Fracking, Natural Gas, and Health

The health impact of fossil fuels has been an issue under discussion for some time.  Earlier this year, I examined the issue of air quality, fine particulates and their scientific relationship with respiratory health in Penley on Education and Energy.  Another topic that has been repeatedly explored is the increased use of natural gas in the generation of electricity and it’s substantial, positive impact on the environment. New research reported here is consistent with the environmental value that comes from the increased availability and use of natural gas in the generation of electricity.

A scientific study, published in the February 2013 issue of Environment International, addressed the broad topic of the economic impact of fossil fuels via the relationship of fossil fuel-related emissions to health costs.  The research is worth understanding in light of the continued controversy over hydraulic fracturing or fracking –the primary method of accessing the plentiful amounts of natural gas located in shale formations across the country.  Fracking is the process whereby liquids are injected into shale substrata or formations in order to release stored natural gas, previously inaccessible without this new technology.

The scientific study from Environment International examines the economic impact of three fossil fuels widely used in the generation of electricity — coal, oil and natural gas.  The impact on health from fossil fuels can be understood from their creation of atmospherically released particulates or particulate matter (PM).  There is documentation that fine particulates, such as those associated with the burning of fossil fuels have an impact on respiratory health.  The widely circulated pictures of poor air quality in Beijing in the last year along with the increased reports in temporally associated respiratory problems are a well-known example.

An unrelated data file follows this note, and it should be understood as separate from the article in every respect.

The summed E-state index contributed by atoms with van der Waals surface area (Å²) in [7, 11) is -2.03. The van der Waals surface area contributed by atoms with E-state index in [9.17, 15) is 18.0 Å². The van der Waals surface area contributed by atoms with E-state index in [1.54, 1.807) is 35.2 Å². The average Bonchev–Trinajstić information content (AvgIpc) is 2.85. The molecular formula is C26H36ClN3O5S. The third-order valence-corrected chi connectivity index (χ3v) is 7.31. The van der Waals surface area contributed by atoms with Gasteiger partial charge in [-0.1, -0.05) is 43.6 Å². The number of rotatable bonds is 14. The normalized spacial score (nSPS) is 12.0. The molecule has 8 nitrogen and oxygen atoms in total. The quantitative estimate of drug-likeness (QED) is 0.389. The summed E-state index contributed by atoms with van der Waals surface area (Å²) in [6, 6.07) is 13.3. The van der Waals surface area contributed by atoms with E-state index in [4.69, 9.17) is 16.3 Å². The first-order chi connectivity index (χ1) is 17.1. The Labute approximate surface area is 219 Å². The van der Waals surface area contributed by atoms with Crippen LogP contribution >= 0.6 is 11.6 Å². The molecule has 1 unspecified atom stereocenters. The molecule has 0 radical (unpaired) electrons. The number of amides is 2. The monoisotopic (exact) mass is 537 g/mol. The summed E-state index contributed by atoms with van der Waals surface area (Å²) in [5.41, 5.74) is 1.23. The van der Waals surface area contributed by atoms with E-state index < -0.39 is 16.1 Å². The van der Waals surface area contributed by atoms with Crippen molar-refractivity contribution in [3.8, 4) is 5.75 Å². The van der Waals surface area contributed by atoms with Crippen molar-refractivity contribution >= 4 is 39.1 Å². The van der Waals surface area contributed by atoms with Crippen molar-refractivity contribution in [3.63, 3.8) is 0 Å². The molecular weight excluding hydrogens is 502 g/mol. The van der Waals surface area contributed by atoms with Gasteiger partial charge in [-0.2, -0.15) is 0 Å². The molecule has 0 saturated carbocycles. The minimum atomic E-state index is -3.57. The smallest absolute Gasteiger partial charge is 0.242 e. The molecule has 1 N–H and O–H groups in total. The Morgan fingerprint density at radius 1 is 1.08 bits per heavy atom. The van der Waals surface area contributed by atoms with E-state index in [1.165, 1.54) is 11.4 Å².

The health-related costs referred to in the study are what economists call externalities.  Externalities are the costs or benefits to a society that are not included in the price of a good, i.e., in this case the price of the fossil fuel being used to generate electricity.  The study found that there were vast differences related to health costs from coal, oil and natural gas. The study’s results are relatively consistent with earlier research conducted by the National Research Council on the hidden costs of various fuel sources.

The study found that dollars to dimes, natural gas had a much smaller effect economically on overall health costs when related to other fossils fuels. While coal or oil have associated economic values of health impacts ranging from $.08-$.45/kWH; natural gas was found to be only between $0.1-$0.2/kWH. When you consider the amount of electricity generated by a coal-fired plant or one fueled by natural gas, economically the health costs to natural gas attribute to only a mere 5% of the total amount.

The considerably lower impact on the health costs of natural gas makes a strong case for its increased use. Natural gas has been found to be cleaner to burn, widely-available, affordable to access and far more cost-neutral when it comes to the economic health costs associated with its development. The development of hydraulic fracturing has not only opened a window to the stability of our energy future, but also to our long-term health costs when dealing with the use of fossil fuels.


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